• Which brings us onto another issue, Technical Barriers to Trade. Or to put it another way, is all this testing and certification there to protect consumers, or to create expensive obstacles for foreign competitors? This came to the fore recently when the revision to Part G of the building regs was held up for several months because a number of cylinder makers felt that the safety requirements being introduced were in excess of anything called for elsewhere in the EC, and the government was challenged in the European courts over this. Our govt won the day and now we have some very restrictive safety requirements for our cylinders (look at G3).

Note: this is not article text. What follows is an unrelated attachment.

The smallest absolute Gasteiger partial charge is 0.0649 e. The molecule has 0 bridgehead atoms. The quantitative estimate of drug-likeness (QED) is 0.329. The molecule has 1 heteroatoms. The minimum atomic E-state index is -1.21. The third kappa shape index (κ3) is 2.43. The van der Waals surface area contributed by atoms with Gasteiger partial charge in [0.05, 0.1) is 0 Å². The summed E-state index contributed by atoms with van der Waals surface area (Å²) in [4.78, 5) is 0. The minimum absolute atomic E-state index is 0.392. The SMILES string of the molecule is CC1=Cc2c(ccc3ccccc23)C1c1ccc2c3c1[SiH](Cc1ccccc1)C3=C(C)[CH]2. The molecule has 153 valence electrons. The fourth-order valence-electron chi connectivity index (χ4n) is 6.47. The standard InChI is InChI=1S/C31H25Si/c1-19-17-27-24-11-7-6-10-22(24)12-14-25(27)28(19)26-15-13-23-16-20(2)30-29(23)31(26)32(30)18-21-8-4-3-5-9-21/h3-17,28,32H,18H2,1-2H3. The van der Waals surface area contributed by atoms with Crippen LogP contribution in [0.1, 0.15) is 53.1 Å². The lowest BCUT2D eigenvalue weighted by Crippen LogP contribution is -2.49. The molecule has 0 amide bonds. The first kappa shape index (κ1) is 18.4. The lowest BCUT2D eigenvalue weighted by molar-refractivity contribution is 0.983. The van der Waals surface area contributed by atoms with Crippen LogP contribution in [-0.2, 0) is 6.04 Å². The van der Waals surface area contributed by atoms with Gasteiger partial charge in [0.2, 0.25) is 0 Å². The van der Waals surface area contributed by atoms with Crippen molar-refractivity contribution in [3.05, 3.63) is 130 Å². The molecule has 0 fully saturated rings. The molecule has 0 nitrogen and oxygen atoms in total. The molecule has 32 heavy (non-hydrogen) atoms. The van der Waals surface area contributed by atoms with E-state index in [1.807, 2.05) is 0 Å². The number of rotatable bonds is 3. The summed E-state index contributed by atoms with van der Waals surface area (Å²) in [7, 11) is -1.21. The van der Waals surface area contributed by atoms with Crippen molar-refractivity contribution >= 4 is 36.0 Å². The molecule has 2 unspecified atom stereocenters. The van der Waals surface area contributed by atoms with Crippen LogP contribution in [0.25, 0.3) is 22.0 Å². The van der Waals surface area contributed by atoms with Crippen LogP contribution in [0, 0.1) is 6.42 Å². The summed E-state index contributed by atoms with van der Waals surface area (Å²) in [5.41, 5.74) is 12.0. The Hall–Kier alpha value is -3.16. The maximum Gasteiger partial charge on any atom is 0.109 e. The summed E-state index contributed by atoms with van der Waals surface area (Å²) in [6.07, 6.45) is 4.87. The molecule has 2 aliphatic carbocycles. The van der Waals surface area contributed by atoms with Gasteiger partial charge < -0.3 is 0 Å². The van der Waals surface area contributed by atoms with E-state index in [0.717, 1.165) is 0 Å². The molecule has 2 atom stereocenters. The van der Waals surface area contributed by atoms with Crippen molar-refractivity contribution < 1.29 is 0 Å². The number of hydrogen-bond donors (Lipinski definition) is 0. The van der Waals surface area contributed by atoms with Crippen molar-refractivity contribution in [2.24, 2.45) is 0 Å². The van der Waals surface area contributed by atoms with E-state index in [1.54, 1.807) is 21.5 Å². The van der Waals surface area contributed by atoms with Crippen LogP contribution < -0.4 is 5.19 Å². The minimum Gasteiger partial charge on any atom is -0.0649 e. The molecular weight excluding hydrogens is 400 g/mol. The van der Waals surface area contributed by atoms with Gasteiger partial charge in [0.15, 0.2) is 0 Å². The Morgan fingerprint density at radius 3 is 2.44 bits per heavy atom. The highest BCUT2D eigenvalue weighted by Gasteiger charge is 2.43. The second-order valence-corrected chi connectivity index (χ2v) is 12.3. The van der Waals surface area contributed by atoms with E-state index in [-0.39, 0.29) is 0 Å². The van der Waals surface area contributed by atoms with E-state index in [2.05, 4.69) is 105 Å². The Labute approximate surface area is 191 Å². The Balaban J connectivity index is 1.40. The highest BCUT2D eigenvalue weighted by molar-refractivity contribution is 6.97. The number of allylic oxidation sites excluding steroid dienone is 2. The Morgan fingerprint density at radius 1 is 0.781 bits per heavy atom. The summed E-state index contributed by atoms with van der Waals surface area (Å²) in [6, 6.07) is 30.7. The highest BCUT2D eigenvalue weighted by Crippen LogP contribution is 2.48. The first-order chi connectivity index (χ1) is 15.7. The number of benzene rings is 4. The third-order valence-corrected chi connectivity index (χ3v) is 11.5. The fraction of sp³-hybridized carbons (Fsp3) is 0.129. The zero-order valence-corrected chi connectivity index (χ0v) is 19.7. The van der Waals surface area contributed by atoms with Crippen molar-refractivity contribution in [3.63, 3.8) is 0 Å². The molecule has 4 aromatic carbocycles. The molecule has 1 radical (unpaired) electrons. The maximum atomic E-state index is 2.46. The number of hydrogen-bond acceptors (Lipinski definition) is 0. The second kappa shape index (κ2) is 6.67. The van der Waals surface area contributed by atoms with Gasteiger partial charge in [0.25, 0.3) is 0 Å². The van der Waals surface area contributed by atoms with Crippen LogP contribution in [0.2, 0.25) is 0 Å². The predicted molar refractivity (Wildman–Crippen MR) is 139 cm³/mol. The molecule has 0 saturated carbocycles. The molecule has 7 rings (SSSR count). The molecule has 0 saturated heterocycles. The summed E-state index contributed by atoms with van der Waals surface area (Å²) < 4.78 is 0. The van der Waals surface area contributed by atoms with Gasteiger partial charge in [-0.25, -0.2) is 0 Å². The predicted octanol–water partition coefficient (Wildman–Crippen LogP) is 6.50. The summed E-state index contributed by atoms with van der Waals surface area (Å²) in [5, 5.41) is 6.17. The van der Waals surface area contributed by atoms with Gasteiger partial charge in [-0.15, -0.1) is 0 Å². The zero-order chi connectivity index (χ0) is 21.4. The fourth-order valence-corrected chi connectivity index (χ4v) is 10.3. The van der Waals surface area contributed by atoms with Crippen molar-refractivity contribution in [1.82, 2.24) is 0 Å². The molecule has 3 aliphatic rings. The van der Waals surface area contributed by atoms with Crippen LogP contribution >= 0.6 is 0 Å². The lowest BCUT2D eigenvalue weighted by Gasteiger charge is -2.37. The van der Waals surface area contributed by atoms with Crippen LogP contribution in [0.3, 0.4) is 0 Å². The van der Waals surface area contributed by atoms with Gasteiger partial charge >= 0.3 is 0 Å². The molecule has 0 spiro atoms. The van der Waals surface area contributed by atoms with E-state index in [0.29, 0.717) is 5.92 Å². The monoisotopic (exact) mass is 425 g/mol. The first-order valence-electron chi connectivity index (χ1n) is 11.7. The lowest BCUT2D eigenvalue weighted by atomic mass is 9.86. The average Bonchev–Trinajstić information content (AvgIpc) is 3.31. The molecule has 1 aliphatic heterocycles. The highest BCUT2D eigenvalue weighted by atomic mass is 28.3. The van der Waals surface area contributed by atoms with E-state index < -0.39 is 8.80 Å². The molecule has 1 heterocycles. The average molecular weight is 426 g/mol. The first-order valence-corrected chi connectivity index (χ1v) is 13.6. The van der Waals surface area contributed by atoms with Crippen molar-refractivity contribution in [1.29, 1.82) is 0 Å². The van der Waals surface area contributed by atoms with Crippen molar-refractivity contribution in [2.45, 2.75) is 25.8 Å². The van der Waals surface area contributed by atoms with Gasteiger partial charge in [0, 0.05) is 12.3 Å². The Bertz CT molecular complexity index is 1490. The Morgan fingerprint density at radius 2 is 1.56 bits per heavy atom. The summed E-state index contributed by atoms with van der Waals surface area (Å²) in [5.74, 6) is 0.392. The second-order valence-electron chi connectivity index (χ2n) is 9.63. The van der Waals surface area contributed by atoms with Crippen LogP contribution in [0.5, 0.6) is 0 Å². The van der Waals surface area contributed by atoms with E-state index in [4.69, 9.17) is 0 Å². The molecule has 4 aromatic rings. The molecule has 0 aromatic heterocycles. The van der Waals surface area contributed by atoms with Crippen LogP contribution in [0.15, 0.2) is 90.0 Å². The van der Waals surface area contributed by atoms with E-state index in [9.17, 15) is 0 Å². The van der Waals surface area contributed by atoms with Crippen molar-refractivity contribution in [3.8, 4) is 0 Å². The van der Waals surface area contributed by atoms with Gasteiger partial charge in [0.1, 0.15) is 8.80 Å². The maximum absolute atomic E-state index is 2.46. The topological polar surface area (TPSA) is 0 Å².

To be fair to the BBA, it’s an argument that they can’t win, as every safety inspection ever made could be said to be a “restraint of trade” by someone or other. All they can do is to carry on testing as well as they can, and hope that both manufacturers and consumers value their acumen.

• I asked Alan if the BBA had ever been successfully sued. His brow furrowed a little and he sucked his teeth and thought about it, and then replied thus: “It’s not a question I’ve been asked before but I think I can honestly say that we haven’t.” I must admit to being rather impressed at this point. He added that they didn’t exactly want to crow about it because to do so would be to invite some litigious sole to take them on, but even so it does rather suggest that they may be quite good at what they claim to be doing.